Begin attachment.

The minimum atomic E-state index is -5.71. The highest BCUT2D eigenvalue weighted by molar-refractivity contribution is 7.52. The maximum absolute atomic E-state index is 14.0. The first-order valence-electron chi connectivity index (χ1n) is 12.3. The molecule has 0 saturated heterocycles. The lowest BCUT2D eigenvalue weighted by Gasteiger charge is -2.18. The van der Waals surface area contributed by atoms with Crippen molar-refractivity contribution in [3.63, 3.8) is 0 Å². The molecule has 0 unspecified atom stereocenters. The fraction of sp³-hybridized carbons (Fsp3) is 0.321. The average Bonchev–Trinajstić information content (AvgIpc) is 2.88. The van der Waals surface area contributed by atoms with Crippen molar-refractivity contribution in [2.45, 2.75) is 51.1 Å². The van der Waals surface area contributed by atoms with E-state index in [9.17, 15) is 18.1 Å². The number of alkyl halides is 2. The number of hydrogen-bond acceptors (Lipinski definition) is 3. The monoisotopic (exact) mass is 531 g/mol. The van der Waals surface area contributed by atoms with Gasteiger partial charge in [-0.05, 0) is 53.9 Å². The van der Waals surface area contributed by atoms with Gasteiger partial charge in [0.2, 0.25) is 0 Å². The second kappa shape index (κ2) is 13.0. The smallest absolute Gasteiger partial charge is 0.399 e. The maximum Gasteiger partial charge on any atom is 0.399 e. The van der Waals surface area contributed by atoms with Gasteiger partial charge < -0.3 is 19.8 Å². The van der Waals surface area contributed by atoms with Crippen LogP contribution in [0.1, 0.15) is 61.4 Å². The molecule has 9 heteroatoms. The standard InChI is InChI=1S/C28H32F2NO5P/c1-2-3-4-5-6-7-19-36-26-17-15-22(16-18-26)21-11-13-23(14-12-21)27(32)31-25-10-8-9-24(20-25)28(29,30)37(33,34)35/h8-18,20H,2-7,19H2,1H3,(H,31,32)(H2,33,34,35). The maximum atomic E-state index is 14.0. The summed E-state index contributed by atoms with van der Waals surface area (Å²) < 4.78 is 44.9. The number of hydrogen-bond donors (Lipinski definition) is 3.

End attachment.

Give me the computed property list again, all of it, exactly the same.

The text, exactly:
The minimum atomic E-state index is -5.71. The highest BCUT2D eigenvalue weighted by molar-refractivity contribution is 7.52. The maximum absolute atomic E-state index is 14.0. The first-order valence-electron chi connectivity index (χ1n) is 12.3. The molecule has 0 saturated heterocycles. The lowest BCUT2D eigenvalue weighted by Gasteiger charge is -2.18. The van der Waals surface area contributed by atoms with Crippen molar-refractivity contribution in [3.63, 3.8) is 0 Å². The molecule has 0 unspecified atom stereocenters. The fraction of sp³-hybridized carbons (Fsp3) is 0.321. The average Bonchev–Trinajstić information content (AvgIpc) is 2.88. The van der Waals surface area contributed by atoms with Crippen molar-refractivity contribution in [2.45, 2.75) is 51.1 Å². The van der Waals surface area contributed by atoms with E-state index in [9.17, 15) is 18.1 Å². The number of alkyl halides is 2. The number of hydrogen-bond acceptors (Lipinski definition) is 3. The monoisotopic (exact) mass is 531 g/mol. The van der Waals surface area contributed by atoms with Gasteiger partial charge in [-0.05, 0) is 53.9 Å². The van der Waals surface area contributed by atoms with Gasteiger partial charge in [0.2, 0.25) is 0 Å². The second kappa shape index (κ2) is 13.0. The smallest absolute Gasteiger partial charge is 0.399 e. The maximum Gasteiger partial charge on any atom is 0.399 e. The van der Waals surface area contributed by atoms with Gasteiger partial charge < -0.3 is 19.8 Å². The van der Waals surface area contributed by atoms with Crippen LogP contribution in [0.1, 0.15) is 61.4 Å². The molecule has 9 heteroatoms. The standard InChI is InChI=1S/C28H32F2NO5P/c1-2-3-4-5-6-7-19-36-26-17-15-22(16-18-26)21-11-13-23(14-12-21)27(32)31-25-10-8-9-24(20-25)28(29,30)37(33,34)35/h8-18,20H,2-7,19H2,1H3,(H,31,32)(H2,33,34,35). The maximum atomic E-state index is 14.0. The summed E-state index contributed by atoms with van der Waals surface area (Å²) < 4.78 is 44.9. The number of hydrogen-bond donors (Lipinski definition) is 3.